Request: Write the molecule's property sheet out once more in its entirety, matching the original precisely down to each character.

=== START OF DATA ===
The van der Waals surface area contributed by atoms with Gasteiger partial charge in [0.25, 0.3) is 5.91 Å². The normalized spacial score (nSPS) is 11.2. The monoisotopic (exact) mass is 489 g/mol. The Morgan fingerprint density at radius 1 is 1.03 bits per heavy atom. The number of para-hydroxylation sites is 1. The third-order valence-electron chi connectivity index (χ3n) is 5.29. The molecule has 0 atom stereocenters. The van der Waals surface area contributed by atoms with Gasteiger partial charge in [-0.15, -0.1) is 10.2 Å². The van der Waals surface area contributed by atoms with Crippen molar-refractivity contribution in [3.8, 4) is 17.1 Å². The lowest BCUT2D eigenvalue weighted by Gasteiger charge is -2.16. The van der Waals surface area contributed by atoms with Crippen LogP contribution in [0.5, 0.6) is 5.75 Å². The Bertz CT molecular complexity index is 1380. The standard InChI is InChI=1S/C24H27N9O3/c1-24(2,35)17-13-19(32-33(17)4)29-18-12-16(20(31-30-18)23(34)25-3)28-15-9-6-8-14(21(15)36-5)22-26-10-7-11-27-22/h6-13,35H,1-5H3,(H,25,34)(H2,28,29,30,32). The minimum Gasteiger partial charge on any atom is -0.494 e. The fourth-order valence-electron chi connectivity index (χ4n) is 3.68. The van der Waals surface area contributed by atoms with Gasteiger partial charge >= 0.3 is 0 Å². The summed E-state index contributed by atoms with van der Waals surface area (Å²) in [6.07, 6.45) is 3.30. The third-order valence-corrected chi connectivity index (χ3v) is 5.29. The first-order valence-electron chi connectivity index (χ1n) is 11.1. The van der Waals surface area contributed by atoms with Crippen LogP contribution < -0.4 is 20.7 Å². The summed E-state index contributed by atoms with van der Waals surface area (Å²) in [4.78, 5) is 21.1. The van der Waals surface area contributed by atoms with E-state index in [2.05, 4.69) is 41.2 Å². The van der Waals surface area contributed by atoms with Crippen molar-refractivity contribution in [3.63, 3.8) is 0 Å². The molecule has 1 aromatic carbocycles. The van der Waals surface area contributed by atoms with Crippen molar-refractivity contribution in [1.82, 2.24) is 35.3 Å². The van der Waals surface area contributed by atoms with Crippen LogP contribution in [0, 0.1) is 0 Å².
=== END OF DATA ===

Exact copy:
The van der Waals surface area contributed by atoms with Gasteiger partial charge in [0.25, 0.3) is 5.91 Å². The normalized spacial score (nSPS) is 11.2. The monoisotopic (exact) mass is 489 g/mol. The Morgan fingerprint density at radius 1 is 1.03 bits per heavy atom. The number of para-hydroxylation sites is 1. The third-order valence-electron chi connectivity index (χ3n) is 5.29. The molecule has 0 atom stereocenters. The van der Waals surface area contributed by atoms with Gasteiger partial charge in [-0.15, -0.1) is 10.2 Å². The van der Waals surface area contributed by atoms with Crippen molar-refractivity contribution in [3.8, 4) is 17.1 Å². The lowest BCUT2D eigenvalue weighted by Gasteiger charge is -2.16. The van der Waals surface area contributed by atoms with Crippen LogP contribution in [0.5, 0.6) is 5.75 Å². The Bertz CT molecular complexity index is 1380. The standard InChI is InChI=1S/C24H27N9O3/c1-24(2,35)17-13-19(32-33(17)4)29-18-12-16(20(31-30-18)23(34)25-3)28-15-9-6-8-14(21(15)36-5)22-26-10-7-11-27-22/h6-13,35H,1-5H3,(H,25,34)(H2,28,29,30,32). The minimum Gasteiger partial charge on any atom is -0.494 e. The fourth-order valence-electron chi connectivity index (χ4n) is 3.68. The van der Waals surface area contributed by atoms with Gasteiger partial charge >= 0.3 is 0 Å². The summed E-state index contributed by atoms with van der Waals surface area (Å²) in [6.07, 6.45) is 3.30. The third-order valence-corrected chi connectivity index (χ3v) is 5.29. The first-order valence-electron chi connectivity index (χ1n) is 11.1. The van der Waals surface area contributed by atoms with Crippen LogP contribution < -0.4 is 20.7 Å². The summed E-state index contributed by atoms with van der Waals surface area (Å²) in [4.78, 5) is 21.1. The van der Waals surface area contributed by atoms with E-state index in [2.05, 4.69) is 41.2 Å². The van der Waals surface area contributed by atoms with Crippen molar-refractivity contribution in [3.63, 3.8) is 0 Å². The molecule has 1 aromatic carbocycles. The van der Waals surface area contributed by atoms with Crippen molar-refractivity contribution in [1.82, 2.24) is 35.3 Å². The van der Waals surface area contributed by atoms with Crippen LogP contribution in [0, 0.1) is 0 Å².